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Tuesday, January 6, 2009

Staying In The Black

How to keep the cash flowing when the economic sky is falling

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economyI’ve never started an article as many times as I’ve started this one. The mercurial shifts in the global financial markets in the fall of 2008 made my first paragraph irrelevant five times over. I really want to be confident and say I’ve lived through two other economic downturns as a photographer, but I’ve never seen anything quite like this before. What I can say is every single country has a significant interest in stabilizing its economy. To that end, we’re seeing unprecedented cooperation between all the governments of the world. But until all these politicians get their collective acts together and we see a positive effect from their efforts, we small-business folk have to execute some tactics to survive the storm.

Unless you’re sitting on a pile of cash and you have no debt whatsoever, you’re going to be affected. But just because you’re going to get slapped, doesn’t mean you have to fall on the ground. Quite the opposite. Understanding and action are key components to survival. It’s important to keep your eye on the horizon. All radical economic shifts eventually stabilize and reverse course.

Where Did The Chaos Come From?

This financial plummet is a culmination of several factors that have a lot of complicated facets underneath the broad strokes I’m going to draw for you here. The overall mechanisms are important to grasp so you can understand the trickle down to your business.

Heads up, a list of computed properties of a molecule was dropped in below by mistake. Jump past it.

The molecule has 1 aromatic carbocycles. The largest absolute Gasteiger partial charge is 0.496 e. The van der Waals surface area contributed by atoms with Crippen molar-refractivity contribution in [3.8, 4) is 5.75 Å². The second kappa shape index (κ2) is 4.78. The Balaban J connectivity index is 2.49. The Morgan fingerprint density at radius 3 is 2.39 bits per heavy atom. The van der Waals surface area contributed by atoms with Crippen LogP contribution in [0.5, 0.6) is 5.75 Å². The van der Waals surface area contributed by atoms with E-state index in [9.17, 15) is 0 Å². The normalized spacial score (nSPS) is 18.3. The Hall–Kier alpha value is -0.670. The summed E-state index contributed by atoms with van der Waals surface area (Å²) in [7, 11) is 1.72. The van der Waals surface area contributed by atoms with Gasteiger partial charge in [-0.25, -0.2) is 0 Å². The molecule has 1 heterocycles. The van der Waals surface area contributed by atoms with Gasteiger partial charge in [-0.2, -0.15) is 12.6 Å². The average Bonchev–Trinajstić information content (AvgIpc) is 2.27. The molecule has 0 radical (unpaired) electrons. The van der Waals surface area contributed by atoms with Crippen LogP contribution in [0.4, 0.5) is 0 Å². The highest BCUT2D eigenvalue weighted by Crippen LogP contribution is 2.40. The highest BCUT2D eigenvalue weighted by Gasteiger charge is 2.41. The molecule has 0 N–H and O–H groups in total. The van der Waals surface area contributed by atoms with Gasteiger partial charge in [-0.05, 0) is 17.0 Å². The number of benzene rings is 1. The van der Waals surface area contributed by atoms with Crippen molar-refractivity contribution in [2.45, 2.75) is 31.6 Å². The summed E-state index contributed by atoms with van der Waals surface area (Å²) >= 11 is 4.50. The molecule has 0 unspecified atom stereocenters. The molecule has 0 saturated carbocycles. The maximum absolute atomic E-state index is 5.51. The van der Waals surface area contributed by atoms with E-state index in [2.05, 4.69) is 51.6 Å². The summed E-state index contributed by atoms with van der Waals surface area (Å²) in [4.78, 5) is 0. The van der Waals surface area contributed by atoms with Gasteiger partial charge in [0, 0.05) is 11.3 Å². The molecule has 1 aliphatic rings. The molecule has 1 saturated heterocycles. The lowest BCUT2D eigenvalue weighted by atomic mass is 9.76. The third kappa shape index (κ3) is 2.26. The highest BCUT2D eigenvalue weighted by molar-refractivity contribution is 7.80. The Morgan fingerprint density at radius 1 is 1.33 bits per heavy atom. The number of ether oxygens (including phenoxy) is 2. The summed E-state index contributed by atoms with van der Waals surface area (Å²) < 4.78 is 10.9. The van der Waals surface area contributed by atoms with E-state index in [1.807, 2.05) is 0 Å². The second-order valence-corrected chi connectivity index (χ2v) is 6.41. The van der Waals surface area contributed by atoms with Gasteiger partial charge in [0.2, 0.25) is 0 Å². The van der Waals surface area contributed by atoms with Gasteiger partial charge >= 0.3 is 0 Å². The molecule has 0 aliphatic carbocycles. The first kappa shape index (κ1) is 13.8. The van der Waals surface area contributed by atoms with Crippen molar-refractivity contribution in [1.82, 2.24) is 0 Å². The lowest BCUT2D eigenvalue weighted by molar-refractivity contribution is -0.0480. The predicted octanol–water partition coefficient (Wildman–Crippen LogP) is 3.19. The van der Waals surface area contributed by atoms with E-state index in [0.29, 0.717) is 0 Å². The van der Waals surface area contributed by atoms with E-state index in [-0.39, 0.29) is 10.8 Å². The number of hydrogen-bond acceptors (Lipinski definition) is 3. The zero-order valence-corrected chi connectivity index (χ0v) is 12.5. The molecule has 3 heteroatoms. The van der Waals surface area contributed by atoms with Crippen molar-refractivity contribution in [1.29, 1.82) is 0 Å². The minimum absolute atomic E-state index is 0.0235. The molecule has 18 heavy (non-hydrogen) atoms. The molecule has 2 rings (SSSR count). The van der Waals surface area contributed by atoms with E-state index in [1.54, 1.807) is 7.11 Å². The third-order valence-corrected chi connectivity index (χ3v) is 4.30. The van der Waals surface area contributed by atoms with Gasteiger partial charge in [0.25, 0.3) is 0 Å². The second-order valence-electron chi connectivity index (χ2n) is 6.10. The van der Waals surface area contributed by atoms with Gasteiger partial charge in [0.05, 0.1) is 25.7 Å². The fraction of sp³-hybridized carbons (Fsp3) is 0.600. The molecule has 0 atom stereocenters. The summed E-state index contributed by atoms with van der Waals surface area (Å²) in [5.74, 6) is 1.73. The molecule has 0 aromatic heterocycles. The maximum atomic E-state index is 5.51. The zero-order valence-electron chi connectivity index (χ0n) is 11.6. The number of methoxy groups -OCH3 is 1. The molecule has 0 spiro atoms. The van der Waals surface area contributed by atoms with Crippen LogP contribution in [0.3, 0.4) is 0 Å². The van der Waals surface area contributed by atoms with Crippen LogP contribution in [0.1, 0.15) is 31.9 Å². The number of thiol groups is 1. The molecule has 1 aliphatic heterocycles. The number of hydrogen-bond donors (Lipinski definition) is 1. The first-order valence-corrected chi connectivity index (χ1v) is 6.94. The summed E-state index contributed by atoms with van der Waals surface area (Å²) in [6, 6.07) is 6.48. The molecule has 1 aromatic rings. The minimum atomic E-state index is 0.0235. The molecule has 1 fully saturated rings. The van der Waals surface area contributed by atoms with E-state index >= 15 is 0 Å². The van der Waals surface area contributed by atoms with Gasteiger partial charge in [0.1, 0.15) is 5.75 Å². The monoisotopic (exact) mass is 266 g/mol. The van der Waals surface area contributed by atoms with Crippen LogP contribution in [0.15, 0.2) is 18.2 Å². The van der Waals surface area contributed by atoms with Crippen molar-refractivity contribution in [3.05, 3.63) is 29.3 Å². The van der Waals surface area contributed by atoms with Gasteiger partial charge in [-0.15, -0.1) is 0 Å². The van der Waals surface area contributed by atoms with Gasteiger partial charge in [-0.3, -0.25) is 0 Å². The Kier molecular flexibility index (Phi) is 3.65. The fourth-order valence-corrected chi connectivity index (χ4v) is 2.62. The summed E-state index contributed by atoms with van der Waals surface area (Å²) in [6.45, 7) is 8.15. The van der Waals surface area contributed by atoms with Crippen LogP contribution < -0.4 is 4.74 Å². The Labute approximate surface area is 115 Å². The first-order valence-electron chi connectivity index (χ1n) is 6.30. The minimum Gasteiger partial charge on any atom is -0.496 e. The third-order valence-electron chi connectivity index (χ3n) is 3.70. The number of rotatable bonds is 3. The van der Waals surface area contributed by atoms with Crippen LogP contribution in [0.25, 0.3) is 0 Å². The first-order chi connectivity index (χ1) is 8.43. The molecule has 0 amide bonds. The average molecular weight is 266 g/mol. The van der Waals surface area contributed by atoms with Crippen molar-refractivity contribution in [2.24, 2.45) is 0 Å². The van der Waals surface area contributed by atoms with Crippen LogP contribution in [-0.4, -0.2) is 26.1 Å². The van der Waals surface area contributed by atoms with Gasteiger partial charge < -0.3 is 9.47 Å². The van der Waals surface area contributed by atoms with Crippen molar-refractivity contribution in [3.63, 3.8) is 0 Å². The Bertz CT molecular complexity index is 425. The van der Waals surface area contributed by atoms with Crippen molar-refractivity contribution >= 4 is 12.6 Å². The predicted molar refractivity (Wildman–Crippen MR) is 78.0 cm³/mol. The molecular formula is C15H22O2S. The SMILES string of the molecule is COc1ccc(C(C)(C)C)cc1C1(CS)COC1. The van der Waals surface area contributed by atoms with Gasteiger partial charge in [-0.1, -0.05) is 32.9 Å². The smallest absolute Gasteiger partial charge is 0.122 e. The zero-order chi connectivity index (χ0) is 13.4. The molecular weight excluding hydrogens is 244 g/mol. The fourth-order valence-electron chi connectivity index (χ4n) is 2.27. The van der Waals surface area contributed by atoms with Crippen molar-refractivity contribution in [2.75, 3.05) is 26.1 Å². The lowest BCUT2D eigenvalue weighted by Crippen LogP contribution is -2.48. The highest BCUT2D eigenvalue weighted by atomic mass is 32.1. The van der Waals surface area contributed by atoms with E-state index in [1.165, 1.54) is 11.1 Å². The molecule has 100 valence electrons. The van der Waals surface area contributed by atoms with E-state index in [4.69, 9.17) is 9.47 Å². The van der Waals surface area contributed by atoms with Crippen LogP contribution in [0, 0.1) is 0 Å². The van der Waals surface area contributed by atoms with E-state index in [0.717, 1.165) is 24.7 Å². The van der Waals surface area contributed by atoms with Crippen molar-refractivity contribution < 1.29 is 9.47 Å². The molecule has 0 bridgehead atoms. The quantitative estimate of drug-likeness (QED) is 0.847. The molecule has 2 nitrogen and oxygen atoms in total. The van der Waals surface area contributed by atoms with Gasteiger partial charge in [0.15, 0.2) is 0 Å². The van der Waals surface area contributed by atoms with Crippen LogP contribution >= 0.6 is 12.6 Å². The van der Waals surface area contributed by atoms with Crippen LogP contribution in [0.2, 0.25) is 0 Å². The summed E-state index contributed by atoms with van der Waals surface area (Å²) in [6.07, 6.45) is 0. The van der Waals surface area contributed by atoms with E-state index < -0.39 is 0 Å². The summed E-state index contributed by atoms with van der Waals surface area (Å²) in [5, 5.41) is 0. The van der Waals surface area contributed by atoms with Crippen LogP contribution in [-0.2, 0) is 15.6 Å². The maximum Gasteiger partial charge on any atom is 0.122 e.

The United States economy is one run on credit—not just credit cards, but accounts at vendor operations and credit worthiness between banking institutions. The account you have at a rental house or lab is a typical example of a mechanism that’s crucial for the day-to-day operation of our economy. Even if you have only $500 in your bank account, because you have accounts set up with your vendors, you have the means to produce a $50,000 job without worrying about paying your vendors for 30 days. Your business has plenty of time to complete a job, get at least part of the money owed to you, give you the liquidity to pay your credit obligations and keep your business machine churning.

If you take that small example and extrapolate it out to all the businesses and all the banks nationwide, you can begin to see how crucial credit is. Now, imagine if none of that credit is available and your parents aren’t talking to you so you can’t hit them up for a loan. There’s no way you’d be able to produce that $50,000 job. Suddenly that $500 in your account becomes infinitely more valuable than it was when you had prospects for new cash inflows. Priorities like eating and paying rent far outweigh any other financial obligations you have. People who depend on you to pay your bills are going to be out of luck, just like you’re going to be out of luck as the people who owe you money adopt the same attitude and de-prioritize their payments to you.

This type of paralysis is what the government wants to avoid, which is why you’re hearing terms like stimulus package, bailout and government guarantees bandied about with such urgency. The goal is too keep the velocity of money in motion so that day-to-day commerce can transact.


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